Ray Rice: I Will Still Lower My Helmet Into Defender Despite Rule Change
Sports Fan Insider
BALITMORE (CBS Baltimore/AP) — Baltimore Ravens running back Ray Rice doesn’t plan on changing how he plows into defenders despite the new rule change.
The Super Bowl champion tells NFL.com that he will still lower his helmet into a defensive player even though owners ruled last month to bar ball carriers from using the crown of their helmet to make forcible contact with a defender in the open field.
“I don’t like it,” Rice told NFL.com. “I’m just telling you right now, there’s not going to be a guy that’s going to be able to get a free lick on me and think it’s all right. I will defend my case, and I will defend myself as a runner.”
Rice — who ran for 1,143 yards and 9 touchdowns last season — says he will do anything to protect himself while on the field.
“If I’m in the open field and you’re coming at me and I’m coming at you, and I lower my shoulder and I get flagged, I’ll appeal it,” Rice said. “You’re going to protect yourself as a runner. Not one running back, you ask anyone in the league, not one is going to change their game. People are just going to have to deal with the consequences the first couple years.”
The player safety rule passed last month to help protect defensive players came with much debate. Several coaches and team executives expressed concern about officiating the new rule, but Commissioner Roger Goodell championed it and it passed 31-1. Cincinnati voted no.
Goodell was eager to get approved the competition committee’s proposal to outlaw use of the crown of the helmet by ball carriers, and there was talk the vote would be tabled until May if the rule change didn’t have enough support.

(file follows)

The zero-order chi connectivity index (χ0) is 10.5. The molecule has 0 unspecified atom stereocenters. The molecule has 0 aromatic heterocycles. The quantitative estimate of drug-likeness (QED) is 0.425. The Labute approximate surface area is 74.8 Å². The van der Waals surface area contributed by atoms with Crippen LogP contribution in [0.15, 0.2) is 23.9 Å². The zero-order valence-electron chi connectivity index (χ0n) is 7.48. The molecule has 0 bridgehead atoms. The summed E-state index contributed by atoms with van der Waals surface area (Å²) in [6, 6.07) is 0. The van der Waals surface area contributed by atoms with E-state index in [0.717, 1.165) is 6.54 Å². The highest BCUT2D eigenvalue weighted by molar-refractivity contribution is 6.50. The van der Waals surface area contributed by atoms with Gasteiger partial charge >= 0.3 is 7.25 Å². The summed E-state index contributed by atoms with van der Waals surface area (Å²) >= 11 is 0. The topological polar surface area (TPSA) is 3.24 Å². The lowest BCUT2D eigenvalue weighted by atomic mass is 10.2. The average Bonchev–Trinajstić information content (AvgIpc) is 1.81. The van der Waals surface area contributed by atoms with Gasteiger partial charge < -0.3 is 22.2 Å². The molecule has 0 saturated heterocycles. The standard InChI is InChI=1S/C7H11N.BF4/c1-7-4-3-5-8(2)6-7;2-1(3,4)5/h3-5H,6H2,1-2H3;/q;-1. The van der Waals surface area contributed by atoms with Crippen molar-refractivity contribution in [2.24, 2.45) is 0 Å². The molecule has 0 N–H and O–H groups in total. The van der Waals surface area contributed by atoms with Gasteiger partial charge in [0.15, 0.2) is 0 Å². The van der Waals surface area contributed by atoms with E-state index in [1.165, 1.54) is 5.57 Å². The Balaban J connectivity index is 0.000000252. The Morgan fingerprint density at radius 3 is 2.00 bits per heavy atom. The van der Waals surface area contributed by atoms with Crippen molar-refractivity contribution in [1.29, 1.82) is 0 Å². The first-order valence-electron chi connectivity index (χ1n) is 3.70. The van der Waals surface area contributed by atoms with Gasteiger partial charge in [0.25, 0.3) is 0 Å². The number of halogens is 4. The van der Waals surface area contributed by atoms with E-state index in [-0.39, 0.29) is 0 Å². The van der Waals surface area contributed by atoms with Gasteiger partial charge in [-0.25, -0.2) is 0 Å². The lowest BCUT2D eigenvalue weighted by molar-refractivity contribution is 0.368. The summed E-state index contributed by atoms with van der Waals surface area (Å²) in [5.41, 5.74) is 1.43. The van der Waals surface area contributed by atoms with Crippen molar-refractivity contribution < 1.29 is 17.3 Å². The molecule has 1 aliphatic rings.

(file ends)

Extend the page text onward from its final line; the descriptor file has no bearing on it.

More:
But after watching videos of the play that clearly showed the differences in legal and illegal moves by ball carriers, the owners voted yes — and then applauded the decision, something Rams coach Jeff Fisher said is “rare.”
“We had discussions with the players association and the players themselves, the coaches’ subcommittee,” said Fisher, co-chairman of the competition committee. “A lot of people talked to us about this rule and how to roll it out in our game.”
The penalty will be 15 yards from the spot of the foul, and if the offensive and defensive players both lower their heads and use the crown of the helmet to make contact, each will be penalized.
“It’ll certainly make our runners aware of what we expect relative to use of the helmet,” Cowboys owner Jerry Jones said. “One of the questions I ask a lot is who gains from this, offense or defense? And it’s a toss-up as to which side of the ball has the advantage on this rule, if any. The main thing is it’s pro-health and safety, and that’s the big thing.”
The owners discussed simply using fines on ball carriers to eliminate the tactic, but instead voted to make the rule change.
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